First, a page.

If you have understood what I have been saying thus far, you will know that I view cultural neutrality as an impossible goal for schools. Schooling cannot be abstracted from the communication of values. The question is only which set of values will be transmitted.
Cultural pluralism has focused on the great historic traditions. Protestants must recognize the equal claims of Catholics and Jews. All of these must acknowledge the equal claims of Muslims, Sikhs, Hindus, Buddhists, and Confucianists.
The dominant response has been to adopt the values of the modern Enlightenment in order to avoid the particularities of religious traditions. But the Enlightenment does not offer a neutral, objective stance. Conservative Christians have complained, rightly, in my view, that this educational approach leads to the establishment of scientific humanism or something of that sort.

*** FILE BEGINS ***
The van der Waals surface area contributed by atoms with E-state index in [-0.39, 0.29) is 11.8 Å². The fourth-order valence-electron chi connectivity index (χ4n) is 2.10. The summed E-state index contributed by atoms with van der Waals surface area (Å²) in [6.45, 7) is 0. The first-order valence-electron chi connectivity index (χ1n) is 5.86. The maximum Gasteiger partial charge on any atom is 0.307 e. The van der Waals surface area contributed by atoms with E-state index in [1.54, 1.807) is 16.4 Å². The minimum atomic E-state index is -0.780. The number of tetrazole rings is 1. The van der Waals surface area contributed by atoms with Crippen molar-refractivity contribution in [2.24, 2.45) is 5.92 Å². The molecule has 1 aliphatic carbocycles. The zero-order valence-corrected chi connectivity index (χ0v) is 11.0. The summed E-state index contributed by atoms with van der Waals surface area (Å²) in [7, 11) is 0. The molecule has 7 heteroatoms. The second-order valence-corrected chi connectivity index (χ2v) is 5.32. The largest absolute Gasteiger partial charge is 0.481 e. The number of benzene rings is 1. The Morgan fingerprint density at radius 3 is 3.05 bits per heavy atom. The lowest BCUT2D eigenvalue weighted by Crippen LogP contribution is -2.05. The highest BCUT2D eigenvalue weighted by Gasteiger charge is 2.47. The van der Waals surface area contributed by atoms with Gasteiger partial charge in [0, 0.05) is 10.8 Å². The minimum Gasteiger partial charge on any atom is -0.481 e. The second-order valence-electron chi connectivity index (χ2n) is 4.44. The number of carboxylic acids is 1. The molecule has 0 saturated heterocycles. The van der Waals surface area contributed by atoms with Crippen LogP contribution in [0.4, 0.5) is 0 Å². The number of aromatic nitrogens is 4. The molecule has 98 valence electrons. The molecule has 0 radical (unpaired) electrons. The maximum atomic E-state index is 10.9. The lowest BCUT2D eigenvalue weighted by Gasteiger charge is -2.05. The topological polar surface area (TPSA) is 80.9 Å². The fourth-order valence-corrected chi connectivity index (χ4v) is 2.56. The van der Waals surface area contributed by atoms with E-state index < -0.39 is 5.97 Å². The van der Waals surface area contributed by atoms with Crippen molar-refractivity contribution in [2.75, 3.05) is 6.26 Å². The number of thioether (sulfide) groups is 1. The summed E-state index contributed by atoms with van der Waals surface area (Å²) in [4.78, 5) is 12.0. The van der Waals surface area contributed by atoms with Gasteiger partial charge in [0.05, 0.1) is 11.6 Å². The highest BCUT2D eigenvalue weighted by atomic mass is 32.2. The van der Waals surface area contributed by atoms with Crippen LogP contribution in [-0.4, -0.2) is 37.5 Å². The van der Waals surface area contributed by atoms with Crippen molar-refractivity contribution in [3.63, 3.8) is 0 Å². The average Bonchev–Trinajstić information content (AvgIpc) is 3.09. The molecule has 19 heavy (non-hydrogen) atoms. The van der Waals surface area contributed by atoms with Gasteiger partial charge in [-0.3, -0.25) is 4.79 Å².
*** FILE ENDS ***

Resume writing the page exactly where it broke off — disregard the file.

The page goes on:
Another possibility would be to give centrality to American nationalism. Certainly the schools continue to support this to some extent. But there are problems here, too. The African-American and Hispanic-American perspectives on American history are very different from the Anglo-American one that heretofore determined how this history was told. The Native American story is even more different. The world history that must now function as the context cannot be the Eurocentric one of the past. Hence, the older methods of socializing students into American patriotism cannot work, once cultural pluralism is acknowledged.